In connection with its application in Swainsboro, Georgia, the plaintiff alleges in its original complaint:
Defendants' failure to detect the FCC's erroneous dismissal of NACEPF's application deprived NACEPF of the opportunity to obtain the Swainsboro license. Upon information and belief, NACEPF was the only qualified applicant for the Swainsboro license and would have been awarded the license had Defendants detected the FCC's mistake and secured reinstatement of the NACEPF application.
Compl. ¶ 66. The plaintiff proposes to amend this to allege:
When NACEPF inquired of defendant about its ability to preserve its Swainsboro application, neither Barr nor Womble Carlyle informed NACEPF about the finality of the Swainsboro application....Defendants misled NACEPF into believing that it had several weeks available to appeal the dismissal.
Am. Compl. ¶¶ 51--52. Plaintiff argues that "[t]his [amendment] raises no new issue." Pl.'s Reply to Defs.' Opp. to Mot. to Am. Compl. at 5. It is, to plaintiff, just another example of a "missed deadline." Id. First, plaintiff attempts to reframe its "failure to detect" claim into an allegation that defendants actively misled them. As discussed supra, there is a significant difference between claiming negligent omission and active deceit. Plaintiffs contend that "the deception in the Albuquerque and Swainsboro markets were first uncovered in discovery." Id. As discussed infra at 15--17, the Court does not find plaintiffs' arguments that they only recently discovered this deceit persuasive.
In its original complaint, plaintiff alleges, in relation to NACEPF's existing EBS licenses in Albuquerque, New Mexico that defendant Barr "sent a letter to the FCC, in which he represented that he had enclosed the renewal application for WNC275, but not the renewal application for WLX992." Compl. ¶¶ 33--34. In its amended complaint, plaintiff alleges that "[t]he time for the timely renewal of the WLX992 license had already been expired. Defendant Barr never disclosed this fact to the FCC nor to NACEPF." Am. Compl. ¶ 18. Here, the plaintiff makes a new allegation that Barr failed to disclose pertinent information. As noted supra and discussed infra, the Court does not find plaintiff's claim that it recently uncovered the deception in the Albuquerque market persuasive.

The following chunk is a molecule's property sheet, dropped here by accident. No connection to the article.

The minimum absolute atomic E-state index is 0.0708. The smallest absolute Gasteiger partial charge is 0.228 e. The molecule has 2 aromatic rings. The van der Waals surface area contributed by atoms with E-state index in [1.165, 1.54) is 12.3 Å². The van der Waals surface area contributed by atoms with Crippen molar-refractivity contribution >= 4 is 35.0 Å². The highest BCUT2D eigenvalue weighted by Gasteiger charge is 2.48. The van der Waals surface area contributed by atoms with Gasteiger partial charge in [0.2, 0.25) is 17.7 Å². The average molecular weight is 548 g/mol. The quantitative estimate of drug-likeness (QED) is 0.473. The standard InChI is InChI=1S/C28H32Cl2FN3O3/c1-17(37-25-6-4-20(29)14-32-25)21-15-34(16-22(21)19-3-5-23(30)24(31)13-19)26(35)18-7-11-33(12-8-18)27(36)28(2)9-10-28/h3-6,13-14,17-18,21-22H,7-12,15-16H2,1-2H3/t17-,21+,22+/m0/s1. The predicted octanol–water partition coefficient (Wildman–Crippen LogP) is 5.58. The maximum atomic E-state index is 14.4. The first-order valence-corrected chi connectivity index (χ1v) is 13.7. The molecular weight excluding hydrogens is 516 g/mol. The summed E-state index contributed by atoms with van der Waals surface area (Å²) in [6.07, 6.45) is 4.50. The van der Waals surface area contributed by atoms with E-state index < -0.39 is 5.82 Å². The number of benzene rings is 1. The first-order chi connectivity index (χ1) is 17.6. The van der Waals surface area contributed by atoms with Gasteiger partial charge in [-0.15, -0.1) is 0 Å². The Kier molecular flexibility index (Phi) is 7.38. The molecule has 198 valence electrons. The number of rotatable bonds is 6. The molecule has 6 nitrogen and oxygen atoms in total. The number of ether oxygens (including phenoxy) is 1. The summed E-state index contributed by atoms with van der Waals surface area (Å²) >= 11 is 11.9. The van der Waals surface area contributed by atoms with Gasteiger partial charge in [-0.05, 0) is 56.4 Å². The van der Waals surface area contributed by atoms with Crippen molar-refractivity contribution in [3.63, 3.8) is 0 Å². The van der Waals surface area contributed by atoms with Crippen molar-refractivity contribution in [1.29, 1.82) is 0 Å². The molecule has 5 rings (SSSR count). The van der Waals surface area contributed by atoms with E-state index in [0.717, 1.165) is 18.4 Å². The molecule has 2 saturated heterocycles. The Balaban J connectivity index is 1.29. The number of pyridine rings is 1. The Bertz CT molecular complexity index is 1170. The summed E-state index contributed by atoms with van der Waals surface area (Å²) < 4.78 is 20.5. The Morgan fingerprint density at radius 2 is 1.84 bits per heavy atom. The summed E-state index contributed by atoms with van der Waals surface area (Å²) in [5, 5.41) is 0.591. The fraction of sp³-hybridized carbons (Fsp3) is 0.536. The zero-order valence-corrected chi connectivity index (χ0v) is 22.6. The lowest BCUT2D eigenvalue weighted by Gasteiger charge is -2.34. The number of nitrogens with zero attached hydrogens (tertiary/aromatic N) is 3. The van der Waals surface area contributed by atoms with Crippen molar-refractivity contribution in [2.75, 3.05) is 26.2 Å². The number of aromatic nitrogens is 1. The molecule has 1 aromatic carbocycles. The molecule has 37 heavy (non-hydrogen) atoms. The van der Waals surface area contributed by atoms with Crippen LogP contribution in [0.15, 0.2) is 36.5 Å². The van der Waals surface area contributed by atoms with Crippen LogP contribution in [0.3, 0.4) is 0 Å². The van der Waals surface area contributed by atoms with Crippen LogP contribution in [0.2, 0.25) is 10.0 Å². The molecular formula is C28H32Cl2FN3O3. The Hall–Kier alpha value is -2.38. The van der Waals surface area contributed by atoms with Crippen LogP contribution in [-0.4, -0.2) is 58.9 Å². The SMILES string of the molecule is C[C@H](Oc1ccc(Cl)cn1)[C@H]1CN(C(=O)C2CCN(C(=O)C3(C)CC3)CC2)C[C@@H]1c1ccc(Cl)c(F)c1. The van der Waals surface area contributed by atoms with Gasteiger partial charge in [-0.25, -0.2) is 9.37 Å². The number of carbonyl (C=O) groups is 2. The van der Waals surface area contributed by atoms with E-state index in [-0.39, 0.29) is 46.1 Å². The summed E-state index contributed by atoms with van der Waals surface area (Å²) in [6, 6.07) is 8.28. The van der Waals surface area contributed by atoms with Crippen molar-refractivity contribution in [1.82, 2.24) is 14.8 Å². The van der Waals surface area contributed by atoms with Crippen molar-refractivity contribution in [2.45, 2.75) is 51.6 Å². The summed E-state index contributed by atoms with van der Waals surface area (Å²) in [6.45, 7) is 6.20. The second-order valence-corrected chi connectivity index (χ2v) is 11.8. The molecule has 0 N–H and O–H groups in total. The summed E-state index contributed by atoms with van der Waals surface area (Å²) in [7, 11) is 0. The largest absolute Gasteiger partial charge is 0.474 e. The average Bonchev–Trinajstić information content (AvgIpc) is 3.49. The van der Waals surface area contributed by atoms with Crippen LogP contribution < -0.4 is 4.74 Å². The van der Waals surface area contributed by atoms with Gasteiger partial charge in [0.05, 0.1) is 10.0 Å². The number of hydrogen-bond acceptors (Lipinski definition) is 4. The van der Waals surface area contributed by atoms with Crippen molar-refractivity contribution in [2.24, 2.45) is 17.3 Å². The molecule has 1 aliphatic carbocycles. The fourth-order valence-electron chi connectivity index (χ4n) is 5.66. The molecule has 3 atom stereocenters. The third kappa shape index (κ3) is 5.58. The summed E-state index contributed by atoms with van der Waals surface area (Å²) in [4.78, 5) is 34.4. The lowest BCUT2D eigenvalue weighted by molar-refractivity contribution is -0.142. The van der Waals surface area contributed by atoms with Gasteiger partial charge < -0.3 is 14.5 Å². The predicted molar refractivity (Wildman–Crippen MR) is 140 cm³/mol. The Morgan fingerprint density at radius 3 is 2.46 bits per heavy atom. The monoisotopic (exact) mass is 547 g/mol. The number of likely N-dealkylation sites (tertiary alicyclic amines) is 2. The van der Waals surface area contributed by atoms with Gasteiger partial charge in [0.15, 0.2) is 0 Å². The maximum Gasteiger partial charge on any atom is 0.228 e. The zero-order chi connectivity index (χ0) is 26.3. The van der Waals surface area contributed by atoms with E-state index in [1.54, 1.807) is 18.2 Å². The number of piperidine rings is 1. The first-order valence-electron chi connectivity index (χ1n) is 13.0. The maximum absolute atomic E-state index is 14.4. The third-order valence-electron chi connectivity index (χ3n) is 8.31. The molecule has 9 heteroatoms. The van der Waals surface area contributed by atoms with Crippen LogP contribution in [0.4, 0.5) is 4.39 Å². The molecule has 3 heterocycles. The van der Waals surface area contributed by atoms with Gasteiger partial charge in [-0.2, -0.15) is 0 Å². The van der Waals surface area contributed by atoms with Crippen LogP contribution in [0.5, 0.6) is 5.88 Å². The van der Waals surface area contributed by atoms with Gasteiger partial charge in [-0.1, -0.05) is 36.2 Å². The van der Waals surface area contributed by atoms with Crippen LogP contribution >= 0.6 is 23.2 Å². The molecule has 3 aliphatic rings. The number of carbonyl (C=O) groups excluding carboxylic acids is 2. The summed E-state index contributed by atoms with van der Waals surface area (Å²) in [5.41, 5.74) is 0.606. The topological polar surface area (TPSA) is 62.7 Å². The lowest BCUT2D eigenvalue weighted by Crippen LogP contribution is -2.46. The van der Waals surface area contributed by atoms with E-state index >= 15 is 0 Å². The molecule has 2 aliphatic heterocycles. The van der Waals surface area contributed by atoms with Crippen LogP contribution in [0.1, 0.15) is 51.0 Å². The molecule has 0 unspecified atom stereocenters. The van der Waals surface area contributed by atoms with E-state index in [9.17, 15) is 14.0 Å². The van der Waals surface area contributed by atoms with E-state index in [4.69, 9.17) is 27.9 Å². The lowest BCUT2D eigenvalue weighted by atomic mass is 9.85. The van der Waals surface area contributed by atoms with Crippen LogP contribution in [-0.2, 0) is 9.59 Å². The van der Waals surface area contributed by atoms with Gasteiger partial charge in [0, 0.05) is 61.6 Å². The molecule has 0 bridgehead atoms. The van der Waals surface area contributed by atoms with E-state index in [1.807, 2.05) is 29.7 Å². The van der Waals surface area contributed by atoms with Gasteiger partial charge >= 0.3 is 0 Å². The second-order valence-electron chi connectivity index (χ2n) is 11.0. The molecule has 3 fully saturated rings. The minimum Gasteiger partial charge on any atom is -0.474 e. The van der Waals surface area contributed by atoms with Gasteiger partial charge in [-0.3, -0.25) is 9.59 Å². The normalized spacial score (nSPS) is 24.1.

Taken together, these amendments allege new theories of breach and alter the factual foundations for some claims. The amendments are not, as plaintiffs contend, mere clarifications raising no new issues. Pl.'s Reply to Defs.' Opp. to Mot. to Am. Compl., passim. The Court should deny leave because the amendments would unduly increase discovery, delay trial, prejudice the defendants, cause undue delay, and exhibit dilatory motive. The plaintiff has not satisfactorily explained why it could not have made these allegations in its original complaint or at some earlier time-the plaintiffs have been in possession of the facts supporting these new claims since 2006. Id. at 2 ("Womble Carlyle's NACEPF client files.were admittedly in NACEPF's constructive possession since they were delivered to Rhode Island in 2006.").
In pursuit of a fair defense, the defendants would "clearly have a right to conduct additional discovery in order to determine the basis of the additional claims." Hollinger-Haye, 130 F.R.D at 2. Fact discovery has closed and the trial date is set. Since the amended complaint "would unduly increase discovery or delay the trial," Djourabchi, 240 F.R.D. at 13, there is a proper basis for denying leave to amend.